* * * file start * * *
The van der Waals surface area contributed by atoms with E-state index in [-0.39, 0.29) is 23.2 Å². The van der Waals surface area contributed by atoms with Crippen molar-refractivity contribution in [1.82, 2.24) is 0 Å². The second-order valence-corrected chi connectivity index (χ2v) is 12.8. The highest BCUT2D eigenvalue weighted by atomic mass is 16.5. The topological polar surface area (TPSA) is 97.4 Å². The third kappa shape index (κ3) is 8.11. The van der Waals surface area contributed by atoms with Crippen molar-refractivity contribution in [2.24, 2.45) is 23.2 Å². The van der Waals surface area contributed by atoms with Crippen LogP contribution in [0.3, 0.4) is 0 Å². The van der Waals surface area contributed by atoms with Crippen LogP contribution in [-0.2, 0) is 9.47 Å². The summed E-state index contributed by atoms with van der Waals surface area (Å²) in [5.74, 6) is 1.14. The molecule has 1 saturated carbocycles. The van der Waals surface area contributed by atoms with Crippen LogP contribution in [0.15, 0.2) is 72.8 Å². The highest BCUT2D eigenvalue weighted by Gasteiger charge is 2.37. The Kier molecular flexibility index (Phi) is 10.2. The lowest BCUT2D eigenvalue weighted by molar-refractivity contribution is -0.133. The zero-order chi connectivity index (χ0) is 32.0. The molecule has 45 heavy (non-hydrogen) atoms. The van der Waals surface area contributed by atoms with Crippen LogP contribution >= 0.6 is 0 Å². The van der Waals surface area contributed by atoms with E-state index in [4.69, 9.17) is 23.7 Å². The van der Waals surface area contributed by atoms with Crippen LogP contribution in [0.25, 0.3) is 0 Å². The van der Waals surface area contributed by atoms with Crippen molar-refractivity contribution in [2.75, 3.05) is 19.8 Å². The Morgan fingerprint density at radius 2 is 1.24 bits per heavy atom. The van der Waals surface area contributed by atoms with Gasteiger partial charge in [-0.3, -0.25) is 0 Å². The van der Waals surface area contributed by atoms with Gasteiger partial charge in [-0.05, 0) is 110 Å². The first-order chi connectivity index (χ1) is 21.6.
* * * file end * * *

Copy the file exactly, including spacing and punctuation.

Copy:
The van der Waals surface area contributed by atoms with E-state index in [-0.39, 0.29) is 23.2 Å². The van der Waals surface area contributed by atoms with Crippen molar-refractivity contribution in [1.82, 2.24) is 0 Å². The second-order valence-corrected chi connectivity index (χ2v) is 12.8. The highest BCUT2D eigenvalue weighted by atomic mass is 16.5. The topological polar surface area (TPSA) is 97.4 Å². The third kappa shape index (κ3) is 8.11. The van der Waals surface area contributed by atoms with Crippen molar-refractivity contribution in [2.24, 2.45) is 23.2 Å². The van der Waals surface area contributed by atoms with Crippen LogP contribution in [0.3, 0.4) is 0 Å². The van der Waals surface area contributed by atoms with Crippen LogP contribution in [-0.2, 0) is 9.47 Å². The summed E-state index contributed by atoms with van der Waals surface area (Å²) in [5.74, 6) is 1.14. The molecule has 1 saturated carbocycles. The van der Waals surface area contributed by atoms with Crippen LogP contribution in [0.15, 0.2) is 72.8 Å². The highest BCUT2D eigenvalue weighted by Gasteiger charge is 2.37. The Kier molecular flexibility index (Phi) is 10.2. The lowest BCUT2D eigenvalue weighted by molar-refractivity contribution is -0.133. The zero-order chi connectivity index (χ0) is 32.0. The molecule has 45 heavy (non-hydrogen) atoms. The van der Waals surface area contributed by atoms with Crippen LogP contribution >= 0.6 is 0 Å². The van der Waals surface area contributed by atoms with E-state index in [4.69, 9.17) is 23.7 Å². The van der Waals surface area contributed by atoms with Crippen LogP contribution in [0.25, 0.3) is 0 Å². The van der Waals surface area contributed by atoms with Crippen molar-refractivity contribution in [2.75, 3.05) is 19.8 Å². The Morgan fingerprint density at radius 2 is 1.24 bits per heavy atom. The van der Waals surface area contributed by atoms with Gasteiger partial charge in [-0.3, -0.25) is 0 Å². The van der Waals surface area contributed by atoms with Gasteiger partial charge in [-0.05, 0) is 110 Å². The first-order chi connectivity index (χ1) is 21.6.